American Butter


From the 19th century onwards, particularly powerful US dairy lobbies in states like New Hampshire have demanded that margarine should not be coloured creamy yellow and, in some places, even managed to insist it should be coloured bright red to put people off from buying it and purchase real butter instead. This, to protect local dairy farmers from a decline in demand of their milk.

In fact, by the start of the 20th century, eight out of ten Americans could not buy regular yellow margarine, and those who could had to pay a hefty tax on it. The regulations and taxes had a significant effect: the 1902 restrictions on margarine colour, for example, cut annual US consumption by almost two-thirds.

As iffy as this sounds, it turns out capitalism got it right. Even though a number of shameless profit-obsessed lobbyists were only seeking to protect their businesses in the political arena regardless of effects to public health, animal welfare and conservation of the environment; they were, nevertheless, (albeit accidentally) promoting the healthy alternative: real butter.

“I shouldn’t think even millionaires could eat anything nicer than new bread and real butter and honey for tea.”
― Dodie Smith, I Capture the Castle

Not only does butter taste incomparably better, it’s a natural product that human beings have been eating and cooking with for centuries without ­damaging their health. Why swap it for margarine, a highly synthetic and unpleasant-tasting concoction laced with additives and cheap, low-grade oils refined on an industrial scale?

There has been a growing body of scientific research that not only indicates that there is absolutely no reason to stop eating ­butter, but also leads to one inescapable conclusion: that decades of health advice, particularly in regard to heart disease, cholesterol levels and the consumption of fats and oils, have been plain wrong.

The scientific evidence is compelling and totally at odds with decades of official advice that we should all be cutting down on our consumption of animal fats. The exact opposite turns out to be true. People who eat more of the safflower-derived products are almost twice as likely to die from all causes, including heart disease.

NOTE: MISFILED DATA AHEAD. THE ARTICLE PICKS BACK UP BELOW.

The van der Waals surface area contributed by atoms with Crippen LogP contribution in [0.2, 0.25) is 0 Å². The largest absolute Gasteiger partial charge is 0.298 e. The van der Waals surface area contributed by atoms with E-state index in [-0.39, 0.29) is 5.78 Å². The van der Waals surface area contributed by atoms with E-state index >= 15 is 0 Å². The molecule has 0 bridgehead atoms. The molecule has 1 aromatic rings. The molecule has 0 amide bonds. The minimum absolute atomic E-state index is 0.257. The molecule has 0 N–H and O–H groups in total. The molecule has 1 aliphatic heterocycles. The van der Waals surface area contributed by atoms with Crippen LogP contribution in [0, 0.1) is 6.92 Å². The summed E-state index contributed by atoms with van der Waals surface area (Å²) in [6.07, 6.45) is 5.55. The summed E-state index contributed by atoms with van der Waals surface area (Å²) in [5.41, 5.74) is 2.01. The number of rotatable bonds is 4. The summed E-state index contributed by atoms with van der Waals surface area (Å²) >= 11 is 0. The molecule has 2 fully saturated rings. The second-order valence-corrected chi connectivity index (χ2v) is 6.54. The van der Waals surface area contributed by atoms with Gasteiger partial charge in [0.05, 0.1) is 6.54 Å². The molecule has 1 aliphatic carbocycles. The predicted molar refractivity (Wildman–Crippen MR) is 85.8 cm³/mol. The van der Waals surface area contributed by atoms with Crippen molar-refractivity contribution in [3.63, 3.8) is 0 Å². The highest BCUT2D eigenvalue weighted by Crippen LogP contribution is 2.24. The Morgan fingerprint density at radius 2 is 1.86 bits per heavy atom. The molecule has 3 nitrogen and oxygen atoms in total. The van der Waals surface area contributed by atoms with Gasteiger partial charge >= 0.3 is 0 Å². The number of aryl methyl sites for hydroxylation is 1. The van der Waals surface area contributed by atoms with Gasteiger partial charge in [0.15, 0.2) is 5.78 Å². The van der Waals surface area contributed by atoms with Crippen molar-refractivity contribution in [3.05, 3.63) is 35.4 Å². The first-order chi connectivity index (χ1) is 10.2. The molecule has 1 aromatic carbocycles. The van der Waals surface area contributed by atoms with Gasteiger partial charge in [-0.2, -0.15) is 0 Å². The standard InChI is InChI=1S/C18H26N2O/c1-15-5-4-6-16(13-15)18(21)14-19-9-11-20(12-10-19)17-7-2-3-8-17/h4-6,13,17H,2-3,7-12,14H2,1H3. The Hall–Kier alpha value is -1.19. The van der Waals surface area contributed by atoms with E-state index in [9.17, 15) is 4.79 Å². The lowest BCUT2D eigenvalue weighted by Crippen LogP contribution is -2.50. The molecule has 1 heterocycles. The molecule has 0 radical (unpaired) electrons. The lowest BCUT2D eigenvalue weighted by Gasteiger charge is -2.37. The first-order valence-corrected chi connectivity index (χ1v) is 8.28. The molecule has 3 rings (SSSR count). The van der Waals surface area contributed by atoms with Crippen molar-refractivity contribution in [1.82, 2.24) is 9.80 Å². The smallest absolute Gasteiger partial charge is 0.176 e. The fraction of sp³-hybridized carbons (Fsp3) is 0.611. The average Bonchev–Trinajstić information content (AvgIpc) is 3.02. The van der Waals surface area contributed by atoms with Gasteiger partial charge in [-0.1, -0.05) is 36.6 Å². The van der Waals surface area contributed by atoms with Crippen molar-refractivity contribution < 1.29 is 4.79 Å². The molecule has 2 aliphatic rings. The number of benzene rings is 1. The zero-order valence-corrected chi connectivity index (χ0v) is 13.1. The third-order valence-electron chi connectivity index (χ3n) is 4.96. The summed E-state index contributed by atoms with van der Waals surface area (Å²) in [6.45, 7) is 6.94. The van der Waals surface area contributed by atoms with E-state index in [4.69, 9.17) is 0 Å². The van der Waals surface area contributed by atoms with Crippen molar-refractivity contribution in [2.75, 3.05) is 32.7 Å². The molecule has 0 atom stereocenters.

And consider this: there is, and never was, any good evidence linking intake of dietary saturated fats with blocked coronary arteries and heart disease.

“One cannot think well, love well, sleep well, if one has not dined well.”
― Virginia Woolf, A Room of One’s Own

For so much of what we were told was gospel truth turns out to be plain wrong. Butter is not bad for you; in fact, it’s healthy, being high in vitamins, saturated fats which are beneficial to the kidneys for instance; it has the sort of cholesterol that is vital for brain and nervous system development and various natural compounds with anti-fungal, anti-oxidant and – therefore – anti-cancer properties.

1 thought on “American Butter

  1. Fascinating article!

    To be honest, I haven’t had real butter since I was a child, and I no longer have even a memory of what it tasted like – I thought it had gone the way of the dinosaur and women who know how to darn socks.

    This study seems to confirm your opinion:

    A study published in the BMJ reported an analysis of data recovered from a randomized controlled trial performed in 1966-73 where safflower oil replaced animal fats in the diets of people who had had a heart attack. The group receiving extra safflower oil in place of animal fats had a significantly higher risk of death from all causes, cardiovascular disease and coronary heart disease. As expected, increasing omega-6 linoleic acid from safflower oil in the Sydney Diet Heart Study significantly reduced total cholesterol; however, these reductions were not associated with [reduced] mortality outcomes. Moreover, the increased risk of death in the intervention group presented fairly rapidly and persisted throughout the trial.

    Maybe the dairy people need a new slogan: “I Can’t Believe It’s Not Margarine!

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